Walking by the Smilow Field Center this past year, the Yale bystander may have seen football players smashing boards with their heads and eating fire.

These players were not training their muscles — they were training their minds.

With the leadership of sports psychologist Brian Cain, many teams at Yale are working on their mental toughness — the ability to work through challenges mentally and emotionally. Breaking “mental blocks” and eating fire, which are intended to encourage players to move out of their comfort zones, are two examples of the exercises that the Cain has used.

“[Cain] has been teaching us different ways as a team to come together, and ways that we can overcome any mental problems that we have,” swimmer Kate Rogers ’18 said. “He’s very positive and energetic, and I feel as though he really wants everyone to succeed.”

Rogers took part in another exercise Cain conducted last week with the women’s swimming and diving team, in which Cain lit a stick on fire and instructed her to hold it in her mouth. This was supposed to be a lesson in dealing with unexpected challenges.

Cain, a former assistant baseball coach at Cal State Fullerton, has worked with many programs such as Texas Christian University, Alabama and even the Washington Nationals.

The Yale men’s lacrosse team and field hockey team were the first to summon Cain’s help in 2010 and 2011, and football head coach Tony Reno followed suit last spring. This year, Cain has expanded his work to several teams such as women’s swimming and diving, baseball and softball. He visits Yale’s campus three to four days each month and plans to work with as many athletes as he can in the future, according to Rogers.

Wide receiver Robert Clemons ’17 said the team has met with Cain “at least 15 times” since the spring of 2013, and that they also watch Cain’s training videos and go over his reading material when he is not on campus.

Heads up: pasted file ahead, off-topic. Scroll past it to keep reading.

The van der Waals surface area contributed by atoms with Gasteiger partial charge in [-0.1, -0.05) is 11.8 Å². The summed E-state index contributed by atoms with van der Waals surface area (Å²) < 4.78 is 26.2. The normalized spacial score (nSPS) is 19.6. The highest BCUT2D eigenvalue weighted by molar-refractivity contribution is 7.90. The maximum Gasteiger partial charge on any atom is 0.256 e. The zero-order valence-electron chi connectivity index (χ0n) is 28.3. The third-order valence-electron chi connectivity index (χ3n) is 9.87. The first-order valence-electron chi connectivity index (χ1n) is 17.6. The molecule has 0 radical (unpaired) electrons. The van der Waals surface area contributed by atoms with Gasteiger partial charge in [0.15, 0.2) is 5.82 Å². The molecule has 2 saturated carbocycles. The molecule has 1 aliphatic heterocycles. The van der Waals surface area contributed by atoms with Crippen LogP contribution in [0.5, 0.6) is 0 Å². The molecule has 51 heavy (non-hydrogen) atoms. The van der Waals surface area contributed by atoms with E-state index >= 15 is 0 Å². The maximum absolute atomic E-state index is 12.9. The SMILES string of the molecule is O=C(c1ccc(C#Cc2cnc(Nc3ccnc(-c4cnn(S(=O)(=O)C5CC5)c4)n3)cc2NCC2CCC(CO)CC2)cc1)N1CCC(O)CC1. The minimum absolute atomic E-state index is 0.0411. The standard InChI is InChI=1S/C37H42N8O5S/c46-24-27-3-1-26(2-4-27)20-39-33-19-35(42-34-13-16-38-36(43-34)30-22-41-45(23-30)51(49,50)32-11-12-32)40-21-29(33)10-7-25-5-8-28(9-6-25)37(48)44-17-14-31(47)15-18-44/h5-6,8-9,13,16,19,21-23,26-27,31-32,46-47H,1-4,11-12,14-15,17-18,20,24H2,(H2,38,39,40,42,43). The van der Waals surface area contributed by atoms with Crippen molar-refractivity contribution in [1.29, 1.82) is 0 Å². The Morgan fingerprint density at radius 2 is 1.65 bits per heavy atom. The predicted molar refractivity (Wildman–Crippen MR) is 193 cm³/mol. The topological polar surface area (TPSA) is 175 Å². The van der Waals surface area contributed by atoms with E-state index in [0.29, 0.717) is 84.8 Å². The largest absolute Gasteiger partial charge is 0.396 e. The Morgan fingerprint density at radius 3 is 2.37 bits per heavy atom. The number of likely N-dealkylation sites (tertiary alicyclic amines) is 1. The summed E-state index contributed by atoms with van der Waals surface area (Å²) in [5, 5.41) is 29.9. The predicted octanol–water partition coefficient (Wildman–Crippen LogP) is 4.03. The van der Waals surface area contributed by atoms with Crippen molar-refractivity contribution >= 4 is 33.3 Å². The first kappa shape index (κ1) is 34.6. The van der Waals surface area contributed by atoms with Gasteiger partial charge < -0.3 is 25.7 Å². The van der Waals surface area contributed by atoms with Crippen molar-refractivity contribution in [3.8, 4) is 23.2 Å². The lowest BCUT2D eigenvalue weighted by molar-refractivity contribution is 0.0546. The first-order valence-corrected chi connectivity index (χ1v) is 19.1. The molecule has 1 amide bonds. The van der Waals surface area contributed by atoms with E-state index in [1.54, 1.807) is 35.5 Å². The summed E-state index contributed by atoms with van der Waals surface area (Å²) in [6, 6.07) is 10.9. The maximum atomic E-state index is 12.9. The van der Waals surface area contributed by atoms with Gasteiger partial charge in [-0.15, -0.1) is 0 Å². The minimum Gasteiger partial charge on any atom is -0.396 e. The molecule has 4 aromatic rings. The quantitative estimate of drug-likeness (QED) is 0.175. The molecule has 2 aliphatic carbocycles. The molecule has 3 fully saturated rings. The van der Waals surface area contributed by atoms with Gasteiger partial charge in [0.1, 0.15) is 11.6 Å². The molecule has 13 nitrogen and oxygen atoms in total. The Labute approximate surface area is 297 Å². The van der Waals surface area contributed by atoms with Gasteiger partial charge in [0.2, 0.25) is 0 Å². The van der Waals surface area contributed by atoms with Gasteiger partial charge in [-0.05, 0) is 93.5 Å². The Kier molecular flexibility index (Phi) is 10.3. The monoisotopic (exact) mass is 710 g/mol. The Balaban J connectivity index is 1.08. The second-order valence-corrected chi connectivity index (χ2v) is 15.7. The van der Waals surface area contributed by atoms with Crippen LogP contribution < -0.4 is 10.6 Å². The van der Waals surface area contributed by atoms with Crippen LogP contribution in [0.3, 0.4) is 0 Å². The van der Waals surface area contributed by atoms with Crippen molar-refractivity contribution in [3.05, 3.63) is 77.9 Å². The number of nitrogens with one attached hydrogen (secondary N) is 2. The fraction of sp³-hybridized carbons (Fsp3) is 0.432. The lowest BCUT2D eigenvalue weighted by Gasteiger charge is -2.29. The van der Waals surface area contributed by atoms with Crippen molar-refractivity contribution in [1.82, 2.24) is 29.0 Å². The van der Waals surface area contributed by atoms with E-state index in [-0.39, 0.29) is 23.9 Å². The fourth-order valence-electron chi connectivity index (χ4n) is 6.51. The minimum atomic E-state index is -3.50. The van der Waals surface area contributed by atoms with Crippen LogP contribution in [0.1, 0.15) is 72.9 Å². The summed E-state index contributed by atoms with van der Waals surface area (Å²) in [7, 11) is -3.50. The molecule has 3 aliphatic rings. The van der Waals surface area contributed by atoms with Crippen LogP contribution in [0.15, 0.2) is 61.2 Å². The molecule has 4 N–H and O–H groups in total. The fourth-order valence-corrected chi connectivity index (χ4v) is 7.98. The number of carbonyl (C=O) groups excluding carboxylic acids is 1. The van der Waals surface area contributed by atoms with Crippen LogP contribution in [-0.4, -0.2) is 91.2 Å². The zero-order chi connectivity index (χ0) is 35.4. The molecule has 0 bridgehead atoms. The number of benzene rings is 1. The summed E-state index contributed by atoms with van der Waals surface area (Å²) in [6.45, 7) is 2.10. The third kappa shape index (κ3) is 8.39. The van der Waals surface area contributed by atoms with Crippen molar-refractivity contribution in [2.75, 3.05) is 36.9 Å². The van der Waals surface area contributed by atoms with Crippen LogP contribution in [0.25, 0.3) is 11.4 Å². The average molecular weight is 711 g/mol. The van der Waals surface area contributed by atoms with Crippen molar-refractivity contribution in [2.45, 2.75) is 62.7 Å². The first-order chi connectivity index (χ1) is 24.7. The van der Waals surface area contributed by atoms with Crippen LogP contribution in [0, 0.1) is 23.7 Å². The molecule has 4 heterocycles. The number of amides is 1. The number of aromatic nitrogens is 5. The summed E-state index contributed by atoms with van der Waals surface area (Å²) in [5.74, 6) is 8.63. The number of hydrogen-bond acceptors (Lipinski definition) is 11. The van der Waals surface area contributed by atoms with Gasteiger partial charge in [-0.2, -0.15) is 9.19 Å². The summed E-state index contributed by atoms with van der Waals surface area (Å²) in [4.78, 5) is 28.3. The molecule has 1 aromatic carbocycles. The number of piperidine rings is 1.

“Our first meeting was weird. The guy came in a little hot, playing loud music, getting us on our feet,” Clemons said. “A lot of us didn’t understand how mentally strong you can be, and that you could practice your mentality.”

Clemons added that while players’ opinions are mixed on Cain’s influence, the overall consensus is that he has helped the team’s mentality more than many had previously anticipated.

Following an 8–2 season in which the Bulldogs came from behind in several games and Reno preached every week about “following the process,” it is certainly easy to argue that mentality played some role.

“The whole team has developed confidence and trust in Brian Cain,” Clemons said.

Men’s lacrosse team captain Harry Kucharczyk ’15 also attested to the level of comfort Yale athletes have with Cain. According to Kucharczyk, Cain does not feel like a coach. Rather, he is a helpful resource that Kucharczyk can reach out to at any time — Cain gave him his cell phone number.

This level of comfort transcends sport and has led to success for various athletic teams at Yale. The men’s lacrosse team won its first regular season Ivy League title since 1990 within months of Shay bringing Cain on board in 2010, and the field hockey team won an Ivy championship with Cain’s help in 2011.

Two years later, Reno got in contact with Cain because he felt that mental conditioning was a void the football team had not yet filled.

Baseball captain David Toups ’15 said Cain’s words have been useful to him personally, and that the baseball team has made active changes to its mental preparation since meeting with him in December.

The baseball team has started a poster about perspective, with pictures reminding players that situations they are in are rarely as bad or good as they may seem. Toups said the visual reminder will help keep the idea of mental toughness fresh in their minds.

“Obviously baseball is such a mental game, and that’s a part of the game that not many people think about or train,” Toups said. “If you can control that or make an effort to improve the mental side over the course of a season, it will help tremendously.”

Toups added that Cain, who has worked with many top baseball programs, has shed light on many of the mental strategies those teams use in their preparation.